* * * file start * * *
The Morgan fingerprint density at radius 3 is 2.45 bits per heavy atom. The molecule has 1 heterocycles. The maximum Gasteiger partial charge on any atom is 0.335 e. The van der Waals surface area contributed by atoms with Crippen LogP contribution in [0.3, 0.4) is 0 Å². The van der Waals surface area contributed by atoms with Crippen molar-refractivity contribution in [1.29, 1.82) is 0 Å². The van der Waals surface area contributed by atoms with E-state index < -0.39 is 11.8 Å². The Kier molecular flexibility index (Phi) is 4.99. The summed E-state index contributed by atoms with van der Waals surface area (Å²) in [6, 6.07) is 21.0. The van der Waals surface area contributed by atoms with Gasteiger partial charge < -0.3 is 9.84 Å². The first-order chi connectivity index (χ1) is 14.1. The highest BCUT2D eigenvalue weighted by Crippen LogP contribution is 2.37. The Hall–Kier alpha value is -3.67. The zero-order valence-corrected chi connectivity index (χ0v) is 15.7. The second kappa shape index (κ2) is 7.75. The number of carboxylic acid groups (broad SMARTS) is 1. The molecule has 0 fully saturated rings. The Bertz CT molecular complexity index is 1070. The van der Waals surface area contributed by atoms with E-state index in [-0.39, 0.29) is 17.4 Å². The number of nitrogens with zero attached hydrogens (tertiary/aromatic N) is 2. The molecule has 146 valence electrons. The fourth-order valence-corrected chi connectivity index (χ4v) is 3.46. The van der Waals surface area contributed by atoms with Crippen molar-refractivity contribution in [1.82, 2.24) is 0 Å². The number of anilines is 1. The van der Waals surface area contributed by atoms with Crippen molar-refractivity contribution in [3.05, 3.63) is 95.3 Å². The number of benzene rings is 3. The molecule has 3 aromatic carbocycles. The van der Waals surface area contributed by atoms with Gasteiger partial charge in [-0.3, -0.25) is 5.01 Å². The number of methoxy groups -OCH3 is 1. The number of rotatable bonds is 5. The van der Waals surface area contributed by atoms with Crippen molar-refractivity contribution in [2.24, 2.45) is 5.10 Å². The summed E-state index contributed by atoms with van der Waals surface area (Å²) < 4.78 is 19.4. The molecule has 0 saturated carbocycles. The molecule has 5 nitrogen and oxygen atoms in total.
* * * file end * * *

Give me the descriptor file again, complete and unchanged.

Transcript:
The Morgan fingerprint density at radius 3 is 2.45 bits per heavy atom. The molecule has 1 heterocycles. The maximum Gasteiger partial charge on any atom is 0.335 e. The van der Waals surface area contributed by atoms with Crippen LogP contribution in [0.3, 0.4) is 0 Å². The van der Waals surface area contributed by atoms with Crippen molar-refractivity contribution in [1.29, 1.82) is 0 Å². The van der Waals surface area contributed by atoms with E-state index < -0.39 is 11.8 Å². The Kier molecular flexibility index (Phi) is 4.99. The summed E-state index contributed by atoms with van der Waals surface area (Å²) in [6, 6.07) is 21.0. The van der Waals surface area contributed by atoms with Gasteiger partial charge < -0.3 is 9.84 Å². The first-order chi connectivity index (χ1) is 14.1. The highest BCUT2D eigenvalue weighted by Crippen LogP contribution is 2.37. The Hall–Kier alpha value is -3.67. The zero-order valence-corrected chi connectivity index (χ0v) is 15.7. The second kappa shape index (κ2) is 7.75. The number of carboxylic acid groups (broad SMARTS) is 1. The molecule has 0 fully saturated rings. The Bertz CT molecular complexity index is 1070. The van der Waals surface area contributed by atoms with E-state index in [-0.39, 0.29) is 17.4 Å². The number of nitrogens with zero attached hydrogens (tertiary/aromatic N) is 2. The molecule has 146 valence electrons. The fourth-order valence-corrected chi connectivity index (χ4v) is 3.46. The van der Waals surface area contributed by atoms with Crippen molar-refractivity contribution in [1.82, 2.24) is 0 Å². The number of anilines is 1. The van der Waals surface area contributed by atoms with Crippen molar-refractivity contribution in [3.05, 3.63) is 95.3 Å². The number of benzene rings is 3. The molecule has 3 aromatic carbocycles. The van der Waals surface area contributed by atoms with Gasteiger partial charge in [-0.3, -0.25) is 5.01 Å². The number of methoxy groups -OCH3 is 1. The number of rotatable bonds is 5. The van der Waals surface area contributed by atoms with Crippen molar-refractivity contribution in [2.24, 2.45) is 5.10 Å². The summed E-state index contributed by atoms with van der Waals surface area (Å²) < 4.78 is 19.4. The molecule has 0 saturated carbocycles. The molecule has 5 nitrogen and oxygen atoms in total.